This isn’t about Cain, who has backtracked his earlier comments. This is about cowardice. Not physical cowardice, but the cowardice of the mind. The timidity of stepping beyond a reasonably safe opinion and following it to its logical conclusion. Of even raising the subject. And the glee of destroying the man who steps slightly to the right of you. Who dares to say what you do not.

Should we be banning Muslims from public office or keeping mosques out of communities?

Should we be banning Muslims from public office or keeping mosques out of communities? Certainly we should be able to have that question, without cries of “bigot” coming from people who should know better.

If nothing else, the butcher’s bill we have paid in the last decade gives us the right to ask those questions. The dead on our side and the killers on theirs means that we have paid for the right to ask those questions in blood. And we go on paying for it with unrecognized sacrifices and unspoken terror. A conspiracy unmasked there, a bomb plot exposed here. An assault there, a rape here.

But will we ask those questions? The Constitution won for us Freedom of Speech, but what worth is it if isn’t used. It won for us Freedom of Religion, but what use is it if we allow that freedom to be taken away from us by a theocracy that does not recognize the existence of such a thing. There is no need to take a red pencil and X out any parts of the Bill of Rights. By allowing them to fall into disuse, by destroying the reputations of anyone who makes use of them, we will have accomplished the same thing.

It is startling to me sometimes to see how much bolder the Europeans are than us. What would the condemners of Cain make of Geert Wilders and Oriana Fallaci, or Brits like Pat Condell. Europe may be under siege, but it still has men and women who rise up and speak the truth. And we who have Freedom of Speech enshrined in the Constitution are prisoners of politically correct timidity.

Maybe your back has to be up against the wall to be able to speak out that way. And maybe we must wait for our own No Go Zones, and our own Islamic Councils. To see firsthand that we are losing the country. Maybe when that day comes it will be the shushers of Cain who will be shushed and the ridiculers of a man who dared to speak the truth who will be humbled . When speaking out in the face of terror is no longer a crime and when challenging theocracy is no longer out of sorts.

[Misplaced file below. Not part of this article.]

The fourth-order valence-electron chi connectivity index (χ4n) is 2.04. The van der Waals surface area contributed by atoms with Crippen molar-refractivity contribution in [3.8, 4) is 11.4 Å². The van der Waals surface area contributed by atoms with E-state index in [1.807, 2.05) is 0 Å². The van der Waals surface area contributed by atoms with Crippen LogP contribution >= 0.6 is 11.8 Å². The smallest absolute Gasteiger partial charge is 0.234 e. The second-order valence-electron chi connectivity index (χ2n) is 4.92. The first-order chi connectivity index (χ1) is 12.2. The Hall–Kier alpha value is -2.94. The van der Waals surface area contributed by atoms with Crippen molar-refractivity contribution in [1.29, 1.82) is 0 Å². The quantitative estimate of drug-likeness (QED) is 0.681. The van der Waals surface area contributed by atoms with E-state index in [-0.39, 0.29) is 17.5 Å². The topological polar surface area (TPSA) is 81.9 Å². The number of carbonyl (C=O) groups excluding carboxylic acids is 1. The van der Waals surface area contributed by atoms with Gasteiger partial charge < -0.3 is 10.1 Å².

I would hope and pray that it doesn’t take that. That we need not be schooled to desperation before we are allowed to ask whether we can retain our freedom under the rule of a creed that calls every man a slave.


Author

Daniel Greenfield

Daniel Greenfield Most recent columns

Daniel Greenfield is a New York City based writer and freelance commentator. “Daniel comments on political affairs with a special focus on the War on Terror and the rising threat to Western Civilization. He maintains a blog at Sultanknish.blogspot.com.

A JEW is behind the Anti-Shariah Movement in the USA……..no kidding

I was not looking for this.  I was reading the NY Times about something totally unrelated.  And on the right side of the screen was this article. I am not one to “blame the Jews” for every ill on earth.  But you gotta admit, this one fits the stereotype

 

The Man Behind the Anti-Shariah Movement

By
Published: July 30, 2011

NASHVILLE — Tennessee’s latest woes include high unemployment, continuing foreclosures and a battle over collective-bargaining rights for teachers. But when a Republican representative took the Statehouse floor during a recent hearing, he warned of a new threat to his constituents’ way of life: Islamic law.

Fred R. Conrad/The New York Times

David Yerushalmi has quietly led a national movement.

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Erik Schelzig/Associated Press

Residents watched in downtown Nashville as state lawmakers discussed an antiterrorism measure.

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The representative, a former fighter pilot named Rick Womick, said he had been studying the Koran. He declared that Shariah, the Islamic code that guides Muslim beliefs and actions, is not just an expression of faith but a political and legal system that seeks world domination. “Folks,” Mr. Womick, 53, said with a sudden pause, “this is not what I call ‘Do unto others what you’d have them do unto you.’ ”

Similar warnings are being issued across the country as Republican presidential candidates, elected officials and activists mobilize against what they describe as the menace of Islamic law in the United States.

Since last year, more than two dozen states have considered measures to restrict judges from consulting Shariah, or foreign and religious laws more generally. The statutes have been enacted in three states so far.

Voters in Oklahoma overwhelmingly approved a constitutional amendment last November that bans the use of Islamic law in court. And in June, Tennessee passed an antiterrorism law that, in its original iteration, would have empowered the attorney general to designate Islamic groups suspected of terror activity as “Shariah organizations.”

A confluence of factors has fueled the anti-Shariah movement, most notably the controversy over the proposed Islamic center near ground zero in New York, concerns about homegrown terrorism and the rise of the Tea Party. But the campaign’s air of grass-roots spontaneity, which has been carefully promoted by advocates, shrouds its more deliberate origins.